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Oscar-winning cinematographer Haskell Wexler dies at 93

Los Angeles: Oscar-winning cinematographer and documentary filmmaker Haskell Wexler is dead. He was 93.

Wexler's death on Sunday was confirmed with a post on the HaskellWexler.com blog. His son Jeff shared via Facebook that the 93-year-old died "peacefully in his sleep", reports variety.com.

"An amazing life has ended but his lifelong commitment to fight the good fight, for peace, for all humanity, will live on," Jeff wrote.

Haskell won two Oscars for cinematography, for 'Who's Afraid of Virginia Woolf?' in 1966 and for 'Bound for Glory' 10 years later. He also got an Oscar in 1970 for the short documentary 'Interview With My Lai Veterans', directed with Richard Pearce.

"We are deeply saddened by the death of one of our most esteemed board members. Haskell's cinematography has always been an inspiration to so many of us not only in the Guild, but in the entire industry," Steven Poster, ASC, president of the International Cinematographers Guild (ICG), said.

Haskell joined the International Photographers Guild in 1947. He co-directed and shot documentary short "The Living City" in 1953 with John Barnes; it was nominated for an Oscar.

He worked into the Hollywood system starting with Roger Corman's 1957 independent feature 'Stakeout on Dope Street', directed by Irvin Kershner, and several other low-budget films. He also worked as an assistant cameraman on 'The Adventures of Ozzie and Harriet'.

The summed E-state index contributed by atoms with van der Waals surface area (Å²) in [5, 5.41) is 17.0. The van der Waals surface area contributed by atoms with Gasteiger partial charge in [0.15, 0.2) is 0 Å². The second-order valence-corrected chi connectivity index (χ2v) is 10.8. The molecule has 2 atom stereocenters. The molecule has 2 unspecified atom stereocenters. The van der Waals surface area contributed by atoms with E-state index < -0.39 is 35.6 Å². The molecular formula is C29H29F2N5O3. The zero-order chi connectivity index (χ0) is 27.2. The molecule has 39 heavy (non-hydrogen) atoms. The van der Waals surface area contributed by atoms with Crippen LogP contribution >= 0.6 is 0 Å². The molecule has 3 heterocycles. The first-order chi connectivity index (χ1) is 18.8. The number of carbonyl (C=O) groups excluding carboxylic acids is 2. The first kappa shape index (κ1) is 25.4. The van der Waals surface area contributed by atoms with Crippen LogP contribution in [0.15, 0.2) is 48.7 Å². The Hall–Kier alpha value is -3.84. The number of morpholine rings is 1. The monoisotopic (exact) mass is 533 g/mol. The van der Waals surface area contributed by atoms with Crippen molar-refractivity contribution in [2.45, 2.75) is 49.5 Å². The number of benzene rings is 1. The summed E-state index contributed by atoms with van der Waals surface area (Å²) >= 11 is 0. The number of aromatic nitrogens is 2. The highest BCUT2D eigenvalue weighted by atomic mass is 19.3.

After working on 'The Hoodlum Priest' and 'Angel Baby' in 1961, Haskell was working with top directors including Elia Kazan ('America, America'), Franklin Schaffner ('The Best Man') and Tony Richardson ('The Loved One') within three years.

His black-and-white photography for 'Who's Afraid of Virginia Woolf?' brought him his first Oscar, and he received Lifetime Achievement awards from the American Society of Cinematographers, the Independent Documentary Association and the Society of Operating Cameramen.

In 1996, Haskell was awarded a star on the Hollywood Walk of Fame, and it was special as he was the first cinematographer in 35 years to be honoured this way.

Besides his sons, Haskell is survived by third wife Rita Taggart, an actress and cinematographer, and daughter Kathy.

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